When the Marlins traded Edgar Renteria to the Cardinals in December 1998, Ozuna was the key player they received in return. When the Rockies dumped Mike Hampton's contract on the Marlins last November, they got Ozuna, but he was mostly an afterthought. Once viewed as Luis Castillo's eventual replacement at second base, Ozuna's stock took a hit last spring when he was found to be four years older than his listed age. That news came after he missed the entire 2001 season following left wrist surgery. Ozuna remains a tremendous hitter for average, with the ability to put almost any pitch in play, but he doesn't have much pop and has grown less patient each year. His basestealing prowess, a big part of the package when he was in the St. Louis system, has lessened in importance despite his outstanding speed. He has stiff hands in the field, booting routine plays too often to be trusted with the everyday job at second. His instincts remain questionable. He played 23 games in center field for Triple-A Calgary and showed decent ability at tracking balls. His arm is average. He'll get a chance to make the Rockies this spring as a utility player.
After spending 2002 in Double-A, Vance was working out in September, getting ready for the Arizona Fall League. He suddenly was summoned by the Rockies, who were running out of pitchers, and got a two-game cup of coffee. He's not spectacular but he's a consistent winner, leading the Atlantic Coast Conference in victories in 2000 and reaching double figures in each of his two full pro sesons. He keeps hitters off balance with his offspeed pitches, a downer curveball and a changeup that he can turn over. If Vance can learn to throw his sinker in hitter's counts, he has a chance to start in the majors. He needs to command that two-seam fastball--which works best at 86-88 mph but will hit 91--better and trust it more often. Vance is an excellent athlete who fields his position, holds runners and even swings the bat well. He'll make the move to Triple-A in 2003.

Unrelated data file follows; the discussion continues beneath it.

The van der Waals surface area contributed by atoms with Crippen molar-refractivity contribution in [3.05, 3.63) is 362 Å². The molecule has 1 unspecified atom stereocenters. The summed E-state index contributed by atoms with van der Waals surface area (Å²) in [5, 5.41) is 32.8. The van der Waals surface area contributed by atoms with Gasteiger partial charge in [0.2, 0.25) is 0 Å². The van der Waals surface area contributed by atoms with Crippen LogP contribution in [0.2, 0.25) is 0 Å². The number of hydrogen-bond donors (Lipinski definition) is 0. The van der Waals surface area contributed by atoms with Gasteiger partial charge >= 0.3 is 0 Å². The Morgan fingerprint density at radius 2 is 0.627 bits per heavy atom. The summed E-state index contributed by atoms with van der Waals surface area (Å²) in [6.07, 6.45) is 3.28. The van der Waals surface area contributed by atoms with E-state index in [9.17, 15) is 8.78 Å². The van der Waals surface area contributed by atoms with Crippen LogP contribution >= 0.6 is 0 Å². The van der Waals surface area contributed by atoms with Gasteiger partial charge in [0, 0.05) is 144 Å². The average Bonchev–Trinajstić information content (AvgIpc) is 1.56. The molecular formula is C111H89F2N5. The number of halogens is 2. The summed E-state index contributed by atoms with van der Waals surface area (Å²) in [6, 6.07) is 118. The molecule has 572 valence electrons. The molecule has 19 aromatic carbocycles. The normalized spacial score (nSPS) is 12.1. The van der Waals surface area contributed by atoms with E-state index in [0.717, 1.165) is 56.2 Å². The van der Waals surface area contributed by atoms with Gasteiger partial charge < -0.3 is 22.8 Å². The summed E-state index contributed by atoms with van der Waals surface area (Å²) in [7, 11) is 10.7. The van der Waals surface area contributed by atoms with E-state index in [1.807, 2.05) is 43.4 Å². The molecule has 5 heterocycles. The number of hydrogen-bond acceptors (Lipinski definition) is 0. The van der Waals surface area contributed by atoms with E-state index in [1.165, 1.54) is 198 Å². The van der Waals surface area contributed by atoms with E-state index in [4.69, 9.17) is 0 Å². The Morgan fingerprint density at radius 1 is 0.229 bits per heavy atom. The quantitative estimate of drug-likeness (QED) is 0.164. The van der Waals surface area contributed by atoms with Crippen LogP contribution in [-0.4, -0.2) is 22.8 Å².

A center fielder at Indiana State, Barmes was converted to a middle infielder and was considered a potential utility player until last season. The Rockies sent several of their top prospects to Carolina, and were pleasantly surprised when Barmes emerged alongside them. He made the Southern League all-star team and shows Rich Aurilia potential. The only negative came when he was hit by a pitch and broke his left hand, ending his season in early August. Barmes more than doubled his previous career home run total and may even have enough bat to play third base. His biggest weakness at the plate is sliders on the outer half of the plate. Barmes has plus speed to go with the agility and range to play shortstop. He also has a solid average arm. Barmes will make the jump to Triple-A this year, and the thin air at Colorado Springs could really enhance his power.
The Dodgers shifted Allen from third base to right field in 2001 after he had committed a total of 80 errors during the previous two years. Allen was signed for his offensive potential, but his development was temporarily stunted when he spent parts of four seasons in Double-A. He bulked up too much and lost a lot of his flexibility. He loosened up his frame by toning his body in 2002. It paid off as he showed better bat control and plate discipline, though he still didn't produce the power expected from a right fielder. Allen boosted his value with an impressive winter performance in the Dominican (.316-7-35 in 152 at-bats), and the Rockies traded for him in January. Still, some scouts aren't sure of his role in the big leagues. Some think he'll show more power as he learns which pitches to drive, and he's a proven hitter for average. Others think he's too pull-conscious, though he does hang in well against southpaws. Allen's raw arm strength grades out as a 70 on the standard 20-80 scouting scale. With no apparent openings in Colorado for him right now, he'll head back to Triple-A for 2003.